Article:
Tag Archives: hungary

Budapest

10 Jan

Ben and I snuck in a quick trip to Budapest before we both head back to work after the holidays.  We were supposed to have two and a half days, but a frustratingly long delay in departure on Tuesday left us without the extra half day.  We still managed to get in three museums, two activities, and a trip to the thermal baths.

Budapest_02Our hotel, the Bohem Art Hotel, was fantastic.  From the moment that we booked the room, the staff was attentive and helpful.  They coordinated a ride from the airport to the hotel and were very responsive to my e-mails notifying them of the multiple delays we experienced leaving Moscow.  It is in a great location, close to the Danube on the Pest side.  The decor was great, with art displayed throughout the hotel.  Each room has a unique artwork: that is my photo of the one in our room to the right (Classic Double, Room 110).  The other rooms’ art can be previewed on the website here.  I would definitely recommend it to anyone planning a trip to Budapest.

Budapest_06We started with the Hungarian National Museum.  We try to hit a history museum early on when we visit a new location because it helps make sense of everything we see during our trip.  This provided a decent overview of Hungary’s history from about the 12th-13th century until the 1990’s (the earlier exhibits were either closed when we were there or not very impressive).  There was also a small exhibit of Hungarians scholars “who made the 20th century.”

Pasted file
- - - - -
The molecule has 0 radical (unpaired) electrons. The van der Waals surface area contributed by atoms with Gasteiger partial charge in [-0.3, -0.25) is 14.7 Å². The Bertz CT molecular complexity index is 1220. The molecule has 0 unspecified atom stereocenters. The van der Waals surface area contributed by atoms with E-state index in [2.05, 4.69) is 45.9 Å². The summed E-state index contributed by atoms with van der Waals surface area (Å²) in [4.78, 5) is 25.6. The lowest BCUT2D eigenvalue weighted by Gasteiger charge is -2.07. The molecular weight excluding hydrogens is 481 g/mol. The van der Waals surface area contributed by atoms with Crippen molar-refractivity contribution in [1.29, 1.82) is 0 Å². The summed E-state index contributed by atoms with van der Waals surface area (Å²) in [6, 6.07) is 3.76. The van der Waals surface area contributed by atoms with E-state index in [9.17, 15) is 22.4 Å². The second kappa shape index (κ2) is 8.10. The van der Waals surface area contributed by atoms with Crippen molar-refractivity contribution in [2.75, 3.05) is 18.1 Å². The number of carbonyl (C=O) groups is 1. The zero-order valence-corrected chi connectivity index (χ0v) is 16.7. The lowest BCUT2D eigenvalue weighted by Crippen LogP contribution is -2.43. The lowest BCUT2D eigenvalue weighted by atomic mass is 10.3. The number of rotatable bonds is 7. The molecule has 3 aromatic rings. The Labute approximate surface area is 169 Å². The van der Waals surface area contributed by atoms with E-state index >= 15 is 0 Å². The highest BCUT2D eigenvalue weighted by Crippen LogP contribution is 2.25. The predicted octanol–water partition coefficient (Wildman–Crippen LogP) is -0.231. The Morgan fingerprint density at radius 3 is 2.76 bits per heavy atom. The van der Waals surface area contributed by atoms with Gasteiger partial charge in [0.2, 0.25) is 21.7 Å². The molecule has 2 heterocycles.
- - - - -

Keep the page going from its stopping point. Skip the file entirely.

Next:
Next up, we checked out the Museum of Ethnography, which proved to be fairly disappointing.  It is located next to Parliament, though, so it was worth the walk to see that building.  There was a lot of construction, so we did not get any good photos of the building, but a Google images search has many.

We finished up Wednesday’s activities with a trek up the very steep hill of Castle Hill.  We intended to visit the Labyrinth of Buda Castle, but ended up at a different labyrinth exhibit (I have now learned that the other was closed down in 2011).  It was fun to see some of the caves, but the displays were very strange and very cheesy.  This did not stop up from having fun and taking advantage of photo ops, like Ben posing with a gargoyle by Dracula’s “grave” and doing his best King Joffrey impression.

On Thursday, we spent an hour trying the puzzle room game Claustrophilia.  It caught my eye on TripAdvisor as the #1 attraction for Budapest and seemed like something new and fun.  The idea is to find hidden items and solve puzzles in order to figure out the overall game.  We had a lot of fun and I think we worked well together, but I don’t think that we got too far at all.  I love puzzles, though, so it was a great way to spend an hour and I would love to find more games like this.

A friend recommended that we try the thermal baths while in Budapest, so that afternoon we headed up to the Szechenyi Baths.  This particular location seemed to be highly rated online and the whole facility was coed, so Ben and I could spend our time together.  We enjoyed the time we spent and suspect that we could have easily spent a whole day there if we had more time (there are eighteen baths!), especially if we signed up for any of the spa services.

Our last stop of the trip was to the House of Terror, a museum dedicated to the history and impact of the Nazi and Communist regimes in Hungary.  The museum is housed in the building that served as the headquarters for the secret police of both governments.  The building was renovated to house the museum and is mostly exhibits based on artifacts and video, but replicates some details such as the offices, cells, and gallows that were located there.

Ben and I both agreed that we would have liked to have had another day in the city, but, overall, really enjoyed our stay.  While January may not have been the most beautiful time to visit, we were able to do everything that we wanted without any crowds or lines.  Maybe we’ll make it back there sometime in better weather and get some more photos.

до свидания!

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